Tuesday, July 14, 2015
Nikolai Patrushev and Elena Chernenko - Terrorism, Ukraine and the American threat: the view from Russia
Former Russian spy chief Nikolai Patrushev, now head of the powerful security council that advises the president, believes his country is under threat – from terrorists, from colour revolutions and, particularly, from America. Ahead of a recent conference to discuss global instability, Patrushev spoke to Kommersant about civil liberties, Syria, and western aggression.
Nikolai Patrushev: Global instability is growing precisely because the west continually seeks to solve its problems at the expense of others. This has led to sovereignty and territorial integrity being undermined in a series of Middle Eastern and North African countries. That, in turn, gave extremists and terrorists the opportunity to gather their forces and entrench their positions.
The consequences of the spread of chaos across the world are now entering a new phase. We have witnessed a highly dangerous development whereby extremist cells operating in different regions of the world unite under the auspices of the so-called Islamic State (Isis), which is in fact a terrorist organisation created from one of the branches of al-Qaida.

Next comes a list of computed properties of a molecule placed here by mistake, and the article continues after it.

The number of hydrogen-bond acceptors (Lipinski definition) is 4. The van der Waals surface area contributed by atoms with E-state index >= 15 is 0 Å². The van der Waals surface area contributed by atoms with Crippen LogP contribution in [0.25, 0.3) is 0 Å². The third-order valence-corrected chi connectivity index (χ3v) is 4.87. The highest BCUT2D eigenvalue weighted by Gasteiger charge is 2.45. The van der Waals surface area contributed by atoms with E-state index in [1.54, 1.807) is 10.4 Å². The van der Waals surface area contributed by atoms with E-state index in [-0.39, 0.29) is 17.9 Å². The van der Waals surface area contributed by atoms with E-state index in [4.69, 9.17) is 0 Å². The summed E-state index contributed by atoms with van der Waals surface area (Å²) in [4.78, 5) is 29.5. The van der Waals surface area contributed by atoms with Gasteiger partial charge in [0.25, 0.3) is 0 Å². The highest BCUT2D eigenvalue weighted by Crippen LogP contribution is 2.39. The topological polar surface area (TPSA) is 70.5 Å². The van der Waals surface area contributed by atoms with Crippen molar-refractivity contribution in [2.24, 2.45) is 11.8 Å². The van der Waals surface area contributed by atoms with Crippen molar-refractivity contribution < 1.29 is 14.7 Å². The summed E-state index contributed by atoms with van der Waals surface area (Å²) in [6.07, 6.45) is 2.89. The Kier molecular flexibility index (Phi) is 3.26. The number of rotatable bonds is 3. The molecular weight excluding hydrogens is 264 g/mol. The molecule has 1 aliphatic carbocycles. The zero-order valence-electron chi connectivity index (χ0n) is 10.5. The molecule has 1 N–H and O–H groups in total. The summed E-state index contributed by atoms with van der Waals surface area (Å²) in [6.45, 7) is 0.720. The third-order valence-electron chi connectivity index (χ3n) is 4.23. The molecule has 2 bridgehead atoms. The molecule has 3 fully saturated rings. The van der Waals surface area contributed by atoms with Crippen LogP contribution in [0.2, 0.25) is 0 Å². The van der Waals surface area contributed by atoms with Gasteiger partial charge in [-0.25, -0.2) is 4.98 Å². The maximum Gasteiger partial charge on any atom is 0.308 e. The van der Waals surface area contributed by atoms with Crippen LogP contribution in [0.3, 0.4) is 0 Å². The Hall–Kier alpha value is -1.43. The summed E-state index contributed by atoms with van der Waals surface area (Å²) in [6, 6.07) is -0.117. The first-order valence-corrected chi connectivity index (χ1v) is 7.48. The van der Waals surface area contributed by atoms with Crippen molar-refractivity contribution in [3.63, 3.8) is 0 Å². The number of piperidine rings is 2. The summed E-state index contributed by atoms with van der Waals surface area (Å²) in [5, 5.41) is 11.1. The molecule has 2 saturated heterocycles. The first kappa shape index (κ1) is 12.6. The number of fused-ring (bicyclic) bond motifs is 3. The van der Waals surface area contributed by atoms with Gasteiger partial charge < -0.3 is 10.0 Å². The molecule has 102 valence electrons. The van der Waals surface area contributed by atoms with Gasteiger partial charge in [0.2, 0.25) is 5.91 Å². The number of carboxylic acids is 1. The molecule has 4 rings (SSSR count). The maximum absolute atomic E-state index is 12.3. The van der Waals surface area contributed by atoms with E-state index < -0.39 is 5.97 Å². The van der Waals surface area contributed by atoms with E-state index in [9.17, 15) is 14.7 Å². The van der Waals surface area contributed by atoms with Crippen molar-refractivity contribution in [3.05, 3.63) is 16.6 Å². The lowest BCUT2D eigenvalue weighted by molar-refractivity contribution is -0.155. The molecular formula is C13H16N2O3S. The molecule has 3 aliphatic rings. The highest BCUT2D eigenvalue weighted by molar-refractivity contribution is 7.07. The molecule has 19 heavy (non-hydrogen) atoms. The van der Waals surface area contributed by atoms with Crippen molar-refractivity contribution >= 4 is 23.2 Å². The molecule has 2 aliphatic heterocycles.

This pseudo-government has secured the allegiance of such odious groups as Boko Haram in Nigeria, al-Shabaab in Somalia and part of the Taliban movement in Pakistan. A whole string of terrorist organisations in central Asia and the north Caucasus have also sworn loyalty to Isis, including the Turkistan Islamic Party and Caucasus Emirate.
Isn’t the US calling on all countries to unite to fight Isis?
Such appeals are certainly being made. But anti-terrorist coalitions forged by the US are essentially being used to intervene militarily in the affairs of sovereign states.
You can see this in Syria where the attempt to depose the lawful president, Bashar al-Assad, resulted in support being leant to opposition forces. That explains why airstrikes on Isis positions occur only intermittently. It just so happens that if the terrorists are fighting against Assad, they can be considered legitimate, whereas if they harm American interests, as, for instance, in Iraq, they must be annihilated. [The Americans] define which terrorists you can parlay or have dealings with, and which not, solely on the basis of their own interests.
I would like to underline the fact that fighting international terrorism as a single country or narrow coalition is ineffective by definition. Terrorism cannot be defeated alone or by separate groups because it doesn’t obey neatly defined geographical boundaries and can strike these groups without warning. In this regard, Russia is prepared to cooperate with the security services of any country on any continent, including the US.